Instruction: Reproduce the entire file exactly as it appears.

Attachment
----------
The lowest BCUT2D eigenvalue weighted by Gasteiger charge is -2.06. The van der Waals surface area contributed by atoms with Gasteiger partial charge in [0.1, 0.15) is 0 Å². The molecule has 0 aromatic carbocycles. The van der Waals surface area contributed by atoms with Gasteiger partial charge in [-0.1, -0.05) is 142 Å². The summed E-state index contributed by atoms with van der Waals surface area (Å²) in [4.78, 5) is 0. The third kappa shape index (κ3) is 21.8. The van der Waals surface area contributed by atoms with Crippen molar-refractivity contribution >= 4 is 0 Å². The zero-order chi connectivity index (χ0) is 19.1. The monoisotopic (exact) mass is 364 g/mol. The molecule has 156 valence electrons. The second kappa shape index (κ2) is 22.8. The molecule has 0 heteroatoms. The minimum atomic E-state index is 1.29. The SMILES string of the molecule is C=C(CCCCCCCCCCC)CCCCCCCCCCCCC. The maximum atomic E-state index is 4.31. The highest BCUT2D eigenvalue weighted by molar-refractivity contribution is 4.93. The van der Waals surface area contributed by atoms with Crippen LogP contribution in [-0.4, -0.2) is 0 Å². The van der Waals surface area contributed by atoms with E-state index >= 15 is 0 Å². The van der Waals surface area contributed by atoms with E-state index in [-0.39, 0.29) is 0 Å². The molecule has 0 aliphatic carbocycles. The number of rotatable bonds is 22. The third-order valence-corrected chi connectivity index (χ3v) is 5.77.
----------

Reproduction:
The lowest BCUT2D eigenvalue weighted by Gasteiger charge is -2.06. The van der Waals surface area contributed by atoms with Gasteiger partial charge in [0.1, 0.15) is 0 Å². The molecule has 0 aromatic carbocycles. The van der Waals surface area contributed by atoms with Gasteiger partial charge in [-0.1, -0.05) is 142 Å². The summed E-state index contributed by atoms with van der Waals surface area (Å²) in [4.78, 5) is 0. The third kappa shape index (κ3) is 21.8. The van der Waals surface area contributed by atoms with Crippen molar-refractivity contribution >= 4 is 0 Å². The zero-order chi connectivity index (χ0) is 19.1. The monoisotopic (exact) mass is 364 g/mol. The molecule has 156 valence electrons. The second kappa shape index (κ2) is 22.8. The molecule has 0 heteroatoms. The minimum atomic E-state index is 1.29. The SMILES string of the molecule is C=C(CCCCCCCCCCC)CCCCCCCCCCCCC. The maximum atomic E-state index is 4.31. The highest BCUT2D eigenvalue weighted by molar-refractivity contribution is 4.93. The van der Waals surface area contributed by atoms with Crippen LogP contribution in [-0.4, -0.2) is 0 Å². The van der Waals surface area contributed by atoms with E-state index >= 15 is 0 Å². The van der Waals surface area contributed by atoms with E-state index in [-0.39, 0.29) is 0 Å². The molecule has 0 aliphatic carbocycles. The number of rotatable bonds is 22. The third-order valence-corrected chi connectivity index (χ3v) is 5.77.